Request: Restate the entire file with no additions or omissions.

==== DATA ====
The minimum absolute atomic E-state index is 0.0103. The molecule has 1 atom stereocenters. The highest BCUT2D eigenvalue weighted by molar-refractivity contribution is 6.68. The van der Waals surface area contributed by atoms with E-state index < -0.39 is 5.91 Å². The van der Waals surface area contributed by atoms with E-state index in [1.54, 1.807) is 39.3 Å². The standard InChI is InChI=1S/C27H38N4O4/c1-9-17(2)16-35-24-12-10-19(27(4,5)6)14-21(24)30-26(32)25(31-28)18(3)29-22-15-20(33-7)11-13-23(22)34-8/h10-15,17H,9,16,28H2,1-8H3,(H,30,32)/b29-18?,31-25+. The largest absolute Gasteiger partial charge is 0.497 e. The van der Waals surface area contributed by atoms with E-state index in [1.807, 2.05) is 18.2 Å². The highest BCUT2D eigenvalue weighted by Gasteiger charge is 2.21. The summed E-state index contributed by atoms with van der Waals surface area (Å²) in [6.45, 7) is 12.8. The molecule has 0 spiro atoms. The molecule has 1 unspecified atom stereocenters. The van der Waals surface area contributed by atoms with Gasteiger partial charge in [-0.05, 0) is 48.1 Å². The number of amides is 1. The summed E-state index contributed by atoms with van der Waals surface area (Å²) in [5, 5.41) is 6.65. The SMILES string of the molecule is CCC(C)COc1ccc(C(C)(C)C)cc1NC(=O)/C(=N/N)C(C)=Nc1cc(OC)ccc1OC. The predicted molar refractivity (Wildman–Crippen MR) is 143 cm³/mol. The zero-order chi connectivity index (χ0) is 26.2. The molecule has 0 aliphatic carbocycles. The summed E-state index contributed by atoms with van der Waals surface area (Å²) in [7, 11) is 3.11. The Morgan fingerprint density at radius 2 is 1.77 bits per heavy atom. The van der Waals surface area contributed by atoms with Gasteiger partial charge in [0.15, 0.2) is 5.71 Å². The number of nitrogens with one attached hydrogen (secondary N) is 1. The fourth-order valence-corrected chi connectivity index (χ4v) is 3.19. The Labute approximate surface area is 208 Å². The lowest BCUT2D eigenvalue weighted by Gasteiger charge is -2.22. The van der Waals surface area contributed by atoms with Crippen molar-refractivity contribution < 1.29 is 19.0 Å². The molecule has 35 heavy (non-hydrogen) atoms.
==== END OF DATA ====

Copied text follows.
The minimum absolute atomic E-state index is 0.0103. The molecule has 1 atom stereocenters. The highest BCUT2D eigenvalue weighted by molar-refractivity contribution is 6.68. The van der Waals surface area contributed by atoms with E-state index < -0.39 is 5.91 Å². The van der Waals surface area contributed by atoms with E-state index in [1.54, 1.807) is 39.3 Å². The standard InChI is InChI=1S/C27H38N4O4/c1-9-17(2)16-35-24-12-10-19(27(4,5)6)14-21(24)30-26(32)25(31-28)18(3)29-22-15-20(33-7)11-13-23(22)34-8/h10-15,17H,9,16,28H2,1-8H3,(H,30,32)/b29-18?,31-25+. The largest absolute Gasteiger partial charge is 0.497 e. The van der Waals surface area contributed by atoms with E-state index in [1.807, 2.05) is 18.2 Å². The highest BCUT2D eigenvalue weighted by Gasteiger charge is 2.21. The summed E-state index contributed by atoms with van der Waals surface area (Å²) in [6.45, 7) is 12.8. The molecule has 0 spiro atoms. The molecule has 1 unspecified atom stereocenters. The van der Waals surface area contributed by atoms with Gasteiger partial charge in [-0.05, 0) is 48.1 Å². The number of amides is 1. The summed E-state index contributed by atoms with van der Waals surface area (Å²) in [5, 5.41) is 6.65. The SMILES string of the molecule is CCC(C)COc1ccc(C(C)(C)C)cc1NC(=O)/C(=N/N)C(C)=Nc1cc(OC)ccc1OC. The predicted molar refractivity (Wildman–Crippen MR) is 143 cm³/mol. The zero-order chi connectivity index (χ0) is 26.2. The molecule has 0 aliphatic carbocycles. The summed E-state index contributed by atoms with van der Waals surface area (Å²) in [7, 11) is 3.11. The Morgan fingerprint density at radius 2 is 1.77 bits per heavy atom. The van der Waals surface area contributed by atoms with Gasteiger partial charge in [0.15, 0.2) is 5.71 Å². The number of nitrogens with one attached hydrogen (secondary N) is 1. The fourth-order valence-corrected chi connectivity index (χ4v) is 3.19. The Labute approximate surface area is 208 Å². The lowest BCUT2D eigenvalue weighted by Gasteiger charge is -2.22. The van der Waals surface area contributed by atoms with Crippen molar-refractivity contribution < 1.29 is 19.0 Å². The molecule has 35 heavy (non-hydrogen) atoms.